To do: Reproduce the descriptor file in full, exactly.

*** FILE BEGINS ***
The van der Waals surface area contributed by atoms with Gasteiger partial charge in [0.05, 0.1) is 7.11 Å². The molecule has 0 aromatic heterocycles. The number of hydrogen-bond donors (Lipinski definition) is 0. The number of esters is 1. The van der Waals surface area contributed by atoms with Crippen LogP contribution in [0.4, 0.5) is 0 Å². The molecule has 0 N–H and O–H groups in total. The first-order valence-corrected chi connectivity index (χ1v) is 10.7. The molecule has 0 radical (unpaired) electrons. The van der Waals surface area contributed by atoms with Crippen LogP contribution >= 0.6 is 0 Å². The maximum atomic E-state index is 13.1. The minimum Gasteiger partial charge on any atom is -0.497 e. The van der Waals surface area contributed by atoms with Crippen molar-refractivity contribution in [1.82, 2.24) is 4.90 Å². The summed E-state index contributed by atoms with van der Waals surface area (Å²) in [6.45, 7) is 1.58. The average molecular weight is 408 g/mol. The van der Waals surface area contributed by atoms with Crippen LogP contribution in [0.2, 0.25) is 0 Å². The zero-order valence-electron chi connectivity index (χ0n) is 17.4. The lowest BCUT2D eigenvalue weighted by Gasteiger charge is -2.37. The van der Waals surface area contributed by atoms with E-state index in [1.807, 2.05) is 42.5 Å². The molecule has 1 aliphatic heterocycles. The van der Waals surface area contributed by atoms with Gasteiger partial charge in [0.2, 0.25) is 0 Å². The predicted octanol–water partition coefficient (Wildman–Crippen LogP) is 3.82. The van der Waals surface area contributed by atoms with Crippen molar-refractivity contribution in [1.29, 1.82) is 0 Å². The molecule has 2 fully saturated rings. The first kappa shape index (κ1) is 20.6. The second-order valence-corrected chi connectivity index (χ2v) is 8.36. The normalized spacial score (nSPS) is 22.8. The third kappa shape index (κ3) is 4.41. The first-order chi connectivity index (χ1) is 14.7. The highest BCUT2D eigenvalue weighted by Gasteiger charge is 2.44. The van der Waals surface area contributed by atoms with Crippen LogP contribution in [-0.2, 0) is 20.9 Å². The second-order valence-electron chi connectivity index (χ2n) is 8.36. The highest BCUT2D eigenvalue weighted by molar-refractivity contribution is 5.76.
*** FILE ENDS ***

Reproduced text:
The van der Waals surface area contributed by atoms with Gasteiger partial charge in [0.05, 0.1) is 7.11 Å². The molecule has 0 aromatic heterocycles. The number of hydrogen-bond donors (Lipinski definition) is 0. The number of esters is 1. The van der Waals surface area contributed by atoms with Crippen LogP contribution in [0.4, 0.5) is 0 Å². The molecule has 0 N–H and O–H groups in total. The first-order valence-corrected chi connectivity index (χ1v) is 10.7. The molecule has 0 radical (unpaired) electrons. The van der Waals surface area contributed by atoms with Crippen LogP contribution >= 0.6 is 0 Å². The maximum atomic E-state index is 13.1. The minimum Gasteiger partial charge on any atom is -0.497 e. The van der Waals surface area contributed by atoms with Crippen molar-refractivity contribution in [1.82, 2.24) is 4.90 Å². The summed E-state index contributed by atoms with van der Waals surface area (Å²) in [6.45, 7) is 1.58. The average molecular weight is 408 g/mol. The van der Waals surface area contributed by atoms with Crippen LogP contribution in [0.2, 0.25) is 0 Å². The zero-order valence-electron chi connectivity index (χ0n) is 17.4. The lowest BCUT2D eigenvalue weighted by Gasteiger charge is -2.37. The van der Waals surface area contributed by atoms with E-state index in [1.807, 2.05) is 42.5 Å². The molecule has 1 aliphatic heterocycles. The van der Waals surface area contributed by atoms with Gasteiger partial charge in [0.2, 0.25) is 0 Å². The predicted octanol–water partition coefficient (Wildman–Crippen LogP) is 3.82. The van der Waals surface area contributed by atoms with Crippen molar-refractivity contribution in [1.29, 1.82) is 0 Å². The molecule has 2 fully saturated rings. The first kappa shape index (κ1) is 20.6. The second-order valence-corrected chi connectivity index (χ2v) is 8.36. The normalized spacial score (nSPS) is 22.8. The third kappa shape index (κ3) is 4.41. The first-order chi connectivity index (χ1) is 14.7. The highest BCUT2D eigenvalue weighted by Gasteiger charge is 2.44. The van der Waals surface area contributed by atoms with Crippen LogP contribution in [-0.2, 0) is 20.9 Å². The second-order valence-electron chi connectivity index (χ2n) is 8.36. The highest BCUT2D eigenvalue weighted by molar-refractivity contribution is 5.76.